Is Gluten Bad For You?

Is Gluten Bad For You?
5 (100%) 3 votes

Approximately 1 out of every 133 Americans has celiac disease.

Comenta
Comparte

What about gluten—the protein in wheat, which is used to make a number of mock meats, like seitan? You may or may not have noticed a bunch of labels recently touting gluten-free foods and diets.

Gluten: harmful, harmless, or good for you?

For literally more than 99% of people, gluten/seitan/wheat protein is good for you. Excellent source of high quality protein; the very staff of life.

But, only for 99.3% of people. One in every 133rd American has celiac disease—whether they know it or not. And for those people, gluten consumption can cause a range of symptoms, including chronic diarrhea, bloating, weight loss, and fatigue—all of which disappear when they’re placed on a gluten-free diet. For the other 132 out of 133 people, though, gluten is fine.

If you do have any of those symptoms, though, you should get tested for the disease. It’s a simple blood test; the standard intestinal biopsy may not be necessary.

And in fact, since testing is getting so simple, there’s consideration of just screening all kids for it, to pick up those rare celiac cases—since if you do have it, but don’t know it, you may live a significantly shorter lifespan. So, get tested if you’re concerned.

To see any graphs, charts, graphics, images, and quotes to which Dr. Greger may be referring, watch the above video. This is just an approximation of the audio contributed by veganmontreal.

Please consider volunteering to help out on the site.

What about gluten—the protein in wheat, which is used to make a number of mock meats, like seitan? You may or may not have noticed a bunch of labels recently touting gluten-free foods and diets.

Gluten: harmful, harmless, or good for you?

For literally more than 99% of people, gluten/seitan/wheat protein is good for you. Excellent source of high quality protein; the very staff of life.

But, only for 99.3% of people. One in every 133rd American has celiac disease—whether they know it or not. And for those people, gluten consumption can cause a range of symptoms, including chronic diarrhea, bloating, weight loss, and fatigue—all of which disappear when they’re placed on a gluten-free diet. For the other 132 out of 133 people, though, gluten is fine.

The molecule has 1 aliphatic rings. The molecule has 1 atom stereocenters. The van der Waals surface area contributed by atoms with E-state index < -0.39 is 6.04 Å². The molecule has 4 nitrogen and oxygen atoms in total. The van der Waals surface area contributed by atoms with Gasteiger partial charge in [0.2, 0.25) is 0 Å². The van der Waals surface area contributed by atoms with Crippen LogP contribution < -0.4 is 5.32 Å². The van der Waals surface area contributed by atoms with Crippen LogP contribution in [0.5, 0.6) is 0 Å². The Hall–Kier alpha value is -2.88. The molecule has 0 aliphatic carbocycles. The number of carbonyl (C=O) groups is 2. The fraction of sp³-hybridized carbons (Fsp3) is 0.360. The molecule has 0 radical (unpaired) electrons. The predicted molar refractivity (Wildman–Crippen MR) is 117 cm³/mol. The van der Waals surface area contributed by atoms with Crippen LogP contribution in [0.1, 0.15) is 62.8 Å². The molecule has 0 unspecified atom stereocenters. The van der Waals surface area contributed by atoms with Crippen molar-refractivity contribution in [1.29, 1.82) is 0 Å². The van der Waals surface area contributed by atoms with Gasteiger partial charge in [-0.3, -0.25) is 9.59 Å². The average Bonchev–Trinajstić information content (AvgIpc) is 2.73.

If you do have any of those symptoms, though, you should get tested for the disease. It’s a simple blood test; the standard intestinal biopsy may not be necessary.

And in fact, since testing is getting so simple, there’s consideration of just screening all kids for it, to pick up those rare celiac cases—since if you do have it, but don’t know it, you may live a significantly shorter lifespan. So, get tested if you’re concerned.

To see any graphs, charts, graphics, images, and quotes to which Dr. Greger may be referring, watch the above video. This is just an approximation of the audio contributed by veganmontreal.

Please consider volunteering to help out on the site.

Nota del Doctor

For more videos on gluten, check out:
Gluten-Free Diets: Separating the Wheat from the Chat
Is Gluten Sensitivity Real?
How to Diagnose Gluten Intolerance

And check out my other “HHH” videos – Harmful, Harmless, or Helpful? – listed below the post.

Be sure to check out my associated blog posts: Eating To Extend Our Lifespan and Soy milk: shake it up!

If you haven’t yet, you can subscribe to my videos for free by clicking here.

Comment Etiquette

On NutritionFacts.org, you'll find a vibrant community of nutrition enthusiasts, health professionals, and many knowledgeable users seeking to discover the healthiest diet to eat for themselves and their families. As always, our goal is to foster conversations that are insightful, engaging, and most of all, helpful – from the nutrition beginners to the experts in our community.

To do this we need your help, so here are some basic guidelines to get you started.

The Short List

To help maintain and foster a welcoming atmosphere in our comments, please refrain from rude comments, name-calling, and responding to posts that break the rules (see our full Community Guidelines for more details). We will remove any posts in violation of our rules when we see it, which will, unfortunately, include any nicer comments that may have been made in response.

Be respectful and help out our staff and volunteer health supporters by actively not replying to comments that are breaking the rules. Instead, please flag or report them by submitting a ticket to our help desk. NutritionFacts.org is made up of an incredible staff and many dedicated volunteers that work hard to ensure that the comments section runs smoothly and we spend a great deal of time reading comments from our community members.

Have a correction or suggestion for video or blog? Please contact us to let us know. Submitting a correction this way will result in a quicker fix than commenting on a thread with a suggestion or correction.

View the Full Community Guidelines

Deja una respuesta

Tu correo electrónico no se publicará Los campos obligatorios están marcados *

Pin It en Pinterest

Share This